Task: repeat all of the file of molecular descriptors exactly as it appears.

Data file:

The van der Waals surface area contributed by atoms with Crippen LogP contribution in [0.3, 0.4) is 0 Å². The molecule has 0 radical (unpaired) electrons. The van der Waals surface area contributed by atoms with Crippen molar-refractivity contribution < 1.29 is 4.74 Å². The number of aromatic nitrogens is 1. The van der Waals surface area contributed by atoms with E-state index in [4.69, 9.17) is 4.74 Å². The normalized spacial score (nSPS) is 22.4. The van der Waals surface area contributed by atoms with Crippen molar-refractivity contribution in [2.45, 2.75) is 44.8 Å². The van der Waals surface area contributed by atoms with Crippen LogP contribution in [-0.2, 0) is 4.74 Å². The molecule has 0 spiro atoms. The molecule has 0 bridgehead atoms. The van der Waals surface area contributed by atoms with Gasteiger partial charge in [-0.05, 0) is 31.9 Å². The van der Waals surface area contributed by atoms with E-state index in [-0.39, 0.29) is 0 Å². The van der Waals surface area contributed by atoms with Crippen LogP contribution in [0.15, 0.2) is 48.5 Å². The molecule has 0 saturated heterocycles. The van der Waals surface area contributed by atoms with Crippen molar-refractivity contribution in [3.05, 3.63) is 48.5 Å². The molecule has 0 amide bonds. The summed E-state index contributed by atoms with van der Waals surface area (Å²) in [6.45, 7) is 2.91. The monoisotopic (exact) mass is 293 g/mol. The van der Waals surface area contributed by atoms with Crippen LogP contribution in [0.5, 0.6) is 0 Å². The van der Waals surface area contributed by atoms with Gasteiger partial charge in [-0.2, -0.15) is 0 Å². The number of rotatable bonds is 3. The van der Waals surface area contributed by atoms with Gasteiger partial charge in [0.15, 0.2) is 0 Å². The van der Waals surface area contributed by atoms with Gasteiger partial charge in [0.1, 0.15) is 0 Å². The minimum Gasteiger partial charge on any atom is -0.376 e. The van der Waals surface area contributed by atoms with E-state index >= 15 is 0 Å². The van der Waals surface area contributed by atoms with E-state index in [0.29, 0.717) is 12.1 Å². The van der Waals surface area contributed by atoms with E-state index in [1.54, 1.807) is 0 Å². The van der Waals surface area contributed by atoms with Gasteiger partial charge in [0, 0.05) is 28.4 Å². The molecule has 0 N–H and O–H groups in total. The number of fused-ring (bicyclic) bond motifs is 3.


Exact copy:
The van der Waals surface area contributed by atoms with Crippen LogP contribution in [0.3, 0.4) is 0 Å². The molecule has 0 radical (unpaired) electrons. The van der Waals surface area contributed by atoms with Crippen molar-refractivity contribution < 1.29 is 4.74 Å². The number of aromatic nitrogens is 1. The van der Waals surface area contributed by atoms with E-state index in [4.69, 9.17) is 4.74 Å². The normalized spacial score (nSPS) is 22.4. The van der Waals surface area contributed by atoms with Crippen molar-refractivity contribution in [2.45, 2.75) is 44.8 Å². The van der Waals surface area contributed by atoms with Crippen LogP contribution in [-0.2, 0) is 4.74 Å². The molecule has 0 spiro atoms. The molecule has 0 bridgehead atoms. The van der Waals surface area contributed by atoms with Gasteiger partial charge in [-0.05, 0) is 31.9 Å². The van der Waals surface area contributed by atoms with E-state index in [-0.39, 0.29) is 0 Å². The van der Waals surface area contributed by atoms with Crippen LogP contribution in [0.15, 0.2) is 48.5 Å². The molecule has 0 saturated heterocycles. The van der Waals surface area contributed by atoms with Crippen molar-refractivity contribution in [3.05, 3.63) is 48.5 Å². The molecule has 0 amide bonds. The summed E-state index contributed by atoms with van der Waals surface area (Å²) in [6.45, 7) is 2.91. The monoisotopic (exact) mass is 293 g/mol. The van der Waals surface area contributed by atoms with Crippen LogP contribution in [0.5, 0.6) is 0 Å². The van der Waals surface area contributed by atoms with Gasteiger partial charge in [-0.2, -0.15) is 0 Å². The number of rotatable bonds is 3. The van der Waals surface area contributed by atoms with Gasteiger partial charge in [0.15, 0.2) is 0 Å². The van der Waals surface area contributed by atoms with Gasteiger partial charge in [0.1, 0.15) is 0 Å². The minimum Gasteiger partial charge on any atom is -0.376 e. The van der Waals surface area contributed by atoms with E-state index >= 15 is 0 Å². The van der Waals surface area contributed by atoms with E-state index in [0.29, 0.717) is 12.1 Å². The van der Waals surface area contributed by atoms with E-state index in [1.54, 1.807) is 0 Å². The van der Waals surface area contributed by atoms with Gasteiger partial charge in [0, 0.05) is 28.4 Å². The molecule has 0 N–H and O–H groups in total. The number of fused-ring (bicyclic) bond motifs is 3.